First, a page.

Its only day 3 of our epic trip and so far it’s been really lovely. The girls are great little travelers and have settled into our gypsy life with relative ease. Nothing feels very far away in Tulsa, so we’ve been all over creation, zipping from point A to point B so fast, and with so much to look at! We’re used to long and winding country highways with cows and fields: here, there’s something on every corner and in between. Today, while driving out of midtown on 41st Street, Robin said, “Mom, I love this neighborhood. It is just so beautiful.” We were surrounded by muffler places, shops and restaurants. They’re even sleeping well: snoring all night and not waking once.

I’m not sleeping well. For whatever reason, I can’t settle into deep sleep (blame the beds? blame the snoring?). It reminds me of my Dad complaining about travel and how hard it was for him to sleep in a new place. As a kid I was like WHATEVERZ OLD DUDE but now I get it, and I do think it’s an age thing. I’m slipping into the middle age zone and my body isn’t that spry young thing. I recently started having chronic knee pain, of all things. It’s related to poor posture, even less cool: if only it’d been a rugby injury or something else kickass. I’ve been calling it “blogger’s knee” because I’ve been writing while standing up at the kitchen counter, locking my knees while I type. Apparently, this is anathema to crucial support muscles in my inner leg, because now I’m all creaky and groany and stiff.

I’m not the only one showing signs – small signs – of age. My gorgeous sister has several gray hairs (she’s not even 30! wtf!) and our parents – mine, hers, and Brian’s – are getting older, too. Not old old, but older. Like, arsenal of supplements and vitamins older. Like, multiple prescription medications to manage blood pressure and arthritis older. Investing in a longterm care plan older. Seems like my friends and acquaintances are also hitting new life stages: folks who’ve stayed close to home are ready for change, and all of us who left home are feeling the urge for the familiar. Seems like things are shifting all over the place, rearranging lives on invisible tectonic plates: jobs, marriages, divorces, babies, whatever.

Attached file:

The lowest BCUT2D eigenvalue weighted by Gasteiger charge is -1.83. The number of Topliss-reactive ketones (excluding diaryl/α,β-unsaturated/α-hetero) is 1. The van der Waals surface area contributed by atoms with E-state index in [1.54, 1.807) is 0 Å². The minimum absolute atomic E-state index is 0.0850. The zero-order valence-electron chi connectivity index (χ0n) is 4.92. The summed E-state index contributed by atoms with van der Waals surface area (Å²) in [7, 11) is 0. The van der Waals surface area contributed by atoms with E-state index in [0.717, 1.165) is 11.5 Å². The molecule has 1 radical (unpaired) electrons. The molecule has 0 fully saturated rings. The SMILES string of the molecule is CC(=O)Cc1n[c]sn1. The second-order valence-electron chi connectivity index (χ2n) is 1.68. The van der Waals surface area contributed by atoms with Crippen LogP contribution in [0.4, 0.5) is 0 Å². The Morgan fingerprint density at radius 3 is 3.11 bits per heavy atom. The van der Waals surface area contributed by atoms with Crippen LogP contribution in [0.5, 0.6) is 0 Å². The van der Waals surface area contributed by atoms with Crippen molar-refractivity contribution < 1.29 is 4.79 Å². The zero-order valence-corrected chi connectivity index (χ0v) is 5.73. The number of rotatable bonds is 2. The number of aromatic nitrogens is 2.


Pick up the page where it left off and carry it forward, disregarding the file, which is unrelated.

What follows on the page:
I keep driving in Tulsa asking myself, “How’s it feeling? What would it be like to be here every day? What would it be like to live here? What about there? How about here? Where am I, anyway?” And the answer is…? OK? It feels fine. It feels like it always did: meh, but not awful, and ecstatically lovely in certain spots. The weather is beguiling: rather than blazing hot, it’s been cool and rainy, just like Iowa. I think it’s project what it would feel like on a daily basis: one moment, I’m thinking Holy shit, I love how everything is ten minutes away, it’s so convenient! The next minute, I’m thinking, How many fucking strip malls can one town sustain?? The whole landscape is characterized by retail:  no wonder living in south Tulsa felt like hell, it’s almost a parody of suburban life and parts are downright ugly.

I could go through all the calculus of the factors of which neighborhoods feel right versus which ones cost right or school right. There’s a ton of mental math happening, and it’s all in organized pro/con lists that run through my mind non-stop, especially when I’m trying to fall asleep while my girls are snoring. What I can picture for sure is: hanging out with my sister all the time. Checking out all the parks, going to Driller’s games, going to the fair. Having a house without a freaky portal-to-hell basement drain that occasionally belches human waste. Fretting constantly over the girls’ fair skin, new allergies, and freedom to play outside, unsupervised and safe. Feeling like a super minority in terms of both politics and religion, no matter how cool our neighborhood might be.